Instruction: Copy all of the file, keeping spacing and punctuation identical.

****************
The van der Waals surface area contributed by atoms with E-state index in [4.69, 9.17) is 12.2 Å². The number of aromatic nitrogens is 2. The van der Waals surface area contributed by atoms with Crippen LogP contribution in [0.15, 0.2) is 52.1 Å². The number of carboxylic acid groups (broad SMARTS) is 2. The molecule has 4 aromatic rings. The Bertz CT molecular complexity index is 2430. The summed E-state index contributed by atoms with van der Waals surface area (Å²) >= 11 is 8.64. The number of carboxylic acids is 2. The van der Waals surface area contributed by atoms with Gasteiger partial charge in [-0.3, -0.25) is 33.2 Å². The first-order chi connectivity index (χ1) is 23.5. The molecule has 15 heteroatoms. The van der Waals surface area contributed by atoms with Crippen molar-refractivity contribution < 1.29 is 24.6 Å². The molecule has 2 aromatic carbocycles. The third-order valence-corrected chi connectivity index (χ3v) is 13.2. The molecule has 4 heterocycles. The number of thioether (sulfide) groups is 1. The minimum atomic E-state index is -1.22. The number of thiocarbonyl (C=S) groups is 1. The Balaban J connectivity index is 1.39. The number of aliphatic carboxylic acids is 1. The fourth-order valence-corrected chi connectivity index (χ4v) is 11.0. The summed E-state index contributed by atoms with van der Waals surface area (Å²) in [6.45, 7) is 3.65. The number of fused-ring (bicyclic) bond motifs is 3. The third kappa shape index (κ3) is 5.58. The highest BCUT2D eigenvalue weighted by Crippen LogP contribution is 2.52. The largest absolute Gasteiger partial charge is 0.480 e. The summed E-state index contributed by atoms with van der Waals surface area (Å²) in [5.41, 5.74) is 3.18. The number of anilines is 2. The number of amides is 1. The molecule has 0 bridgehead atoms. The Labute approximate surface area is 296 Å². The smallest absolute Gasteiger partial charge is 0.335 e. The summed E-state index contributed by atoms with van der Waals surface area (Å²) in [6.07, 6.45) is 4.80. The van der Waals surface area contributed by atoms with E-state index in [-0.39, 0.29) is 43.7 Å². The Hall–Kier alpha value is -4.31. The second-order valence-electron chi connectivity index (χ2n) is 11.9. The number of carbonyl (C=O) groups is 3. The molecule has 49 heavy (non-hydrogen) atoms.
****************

The van der Waals surface area contributed by atoms with E-state index in [4.69, 9.17) is 12.2 Å². The number of aromatic nitrogens is 2. The van der Waals surface area contributed by atoms with Crippen LogP contribution in [0.15, 0.2) is 52.1 Å². The number of carboxylic acid groups (broad SMARTS) is 2. The molecule has 4 aromatic rings. The Bertz CT molecular complexity index is 2430. The summed E-state index contributed by atoms with van der Waals surface area (Å²) >= 11 is 8.64. The number of carboxylic acids is 2. The van der Waals surface area contributed by atoms with Gasteiger partial charge in [-0.3, -0.25) is 33.2 Å². The first-order chi connectivity index (χ1) is 23.5. The molecule has 15 heteroatoms. The van der Waals surface area contributed by atoms with Crippen molar-refractivity contribution < 1.29 is 24.6 Å². The molecule has 2 aromatic carbocycles. The third-order valence-corrected chi connectivity index (χ3v) is 13.2. The molecule has 4 heterocycles. The number of thioether (sulfide) groups is 1. The minimum atomic E-state index is -1.22. The number of thiocarbonyl (C=S) groups is 1. The Balaban J connectivity index is 1.39. The number of aliphatic carboxylic acids is 1. The fourth-order valence-corrected chi connectivity index (χ4v) is 11.0. The summed E-state index contributed by atoms with van der Waals surface area (Å²) in [6.45, 7) is 3.65. The number of fused-ring (bicyclic) bond motifs is 3. The third kappa shape index (κ3) is 5.58. The highest BCUT2D eigenvalue weighted by Crippen LogP contribution is 2.52. The largest absolute Gasteiger partial charge is 0.480 e. The summed E-state index contributed by atoms with van der Waals surface area (Å²) in [5.41, 5.74) is 3.18. The number of anilines is 2. The number of amides is 1. The molecule has 0 bridgehead atoms. The Labute approximate surface area is 296 Å². The smallest absolute Gasteiger partial charge is 0.335 e. The summed E-state index contributed by atoms with van der Waals surface area (Å²) in [6.07, 6.45) is 4.80. The van der Waals surface area contributed by atoms with E-state index in [-0.39, 0.29) is 43.7 Å². The Hall–Kier alpha value is -4.31. The second-order valence-electron chi connectivity index (χ2n) is 11.9. The number of carbonyl (C=O) groups is 3. The molecule has 49 heavy (non-hydrogen) atoms.